The real world is much more stimulating than the confined space occupied by Westminster and its attendant supplicants, critics, gurus, apologists, victims, soothsayers and nay-sayers. Generally, Westminister is an unseemly and bloated crowd of busybodies seeking to share out the spoils garnered from those in the real world who provide the goods and services that others in the real world actually want.
For a refreshing insight into just one corner of a non-Westminster world, take a look at this fascinating story in the Financial Times. Be warned, though, it contains no references to national policies or guidelines or targets, no cries for tighter regulation, no forecasts of imminent Armageddon, no demand for fairness. And, most mercifully, this elegant little business story doesn’t contain the words “Vince Cable.”
What the story does contain is a lesson on what businesses do for a living, beyond generating tax revenues. In brief, it’s a look at two companies, Colt Data Centre Services and Telecity, who are successfully exploiting the rising demand for data storage. Most critically, they are doing this with cheaper, snap-together, modules that can be set up almost anywhere in four months, rather than the usual 18.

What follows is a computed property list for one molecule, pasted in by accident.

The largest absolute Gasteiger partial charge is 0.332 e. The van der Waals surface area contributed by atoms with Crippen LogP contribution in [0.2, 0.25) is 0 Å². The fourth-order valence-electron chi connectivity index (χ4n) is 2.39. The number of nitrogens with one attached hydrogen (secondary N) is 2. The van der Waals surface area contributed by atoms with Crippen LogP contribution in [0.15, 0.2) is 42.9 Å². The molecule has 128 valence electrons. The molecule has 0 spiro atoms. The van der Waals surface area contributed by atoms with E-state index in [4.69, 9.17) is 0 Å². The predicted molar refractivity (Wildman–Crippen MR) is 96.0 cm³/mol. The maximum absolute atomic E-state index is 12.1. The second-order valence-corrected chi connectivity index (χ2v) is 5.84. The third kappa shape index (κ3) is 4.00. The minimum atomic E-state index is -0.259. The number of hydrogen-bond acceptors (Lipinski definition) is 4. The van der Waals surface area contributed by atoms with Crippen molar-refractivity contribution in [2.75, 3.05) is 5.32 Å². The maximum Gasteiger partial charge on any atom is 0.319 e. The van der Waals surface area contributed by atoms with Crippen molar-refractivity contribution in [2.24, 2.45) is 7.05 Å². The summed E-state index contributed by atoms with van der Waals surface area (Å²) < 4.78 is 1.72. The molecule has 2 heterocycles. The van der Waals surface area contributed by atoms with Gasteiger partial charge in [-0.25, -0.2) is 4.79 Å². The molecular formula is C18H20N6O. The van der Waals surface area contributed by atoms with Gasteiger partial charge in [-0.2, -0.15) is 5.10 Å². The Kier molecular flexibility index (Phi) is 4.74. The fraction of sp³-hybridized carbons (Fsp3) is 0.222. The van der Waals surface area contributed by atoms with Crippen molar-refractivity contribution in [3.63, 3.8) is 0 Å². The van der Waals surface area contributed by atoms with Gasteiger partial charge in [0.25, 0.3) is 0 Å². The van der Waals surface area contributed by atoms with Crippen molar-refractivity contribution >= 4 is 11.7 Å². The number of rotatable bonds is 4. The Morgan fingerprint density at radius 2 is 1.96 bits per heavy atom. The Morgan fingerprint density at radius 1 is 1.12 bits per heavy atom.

The real kick to the story, though, comes from a sidebar on the history of Telecity itself. It floated on the London Stock Exchange in 2000, valued at £1 billion. The dotcom bust hurt badly, prompting a takeover by private equity for just £58 million in 2005. However, restructuring, consolidation and acquisitions in partnership with those otherwise demonized private equity firms led to a re-float in 2007 for £436 million and an estimated enterprise value today of nearly £1 billion.
This is a classic tale of Joseph Schumpeter’s Creative Destruction process. No doubt, Colt and Telecity will have to continue twisting and turning to survive by reinventing themselves, just as IBM, Xerox, Rolls-Royce and British Aerospace have had to do and as Microsoft, Nokia and even Google are now fast discovering.
Let’s just hope the denizens of Westminster don’t get involved. Indeed, maybe Telecity’s private equity investors could be unleashed in Mr Cable’s office.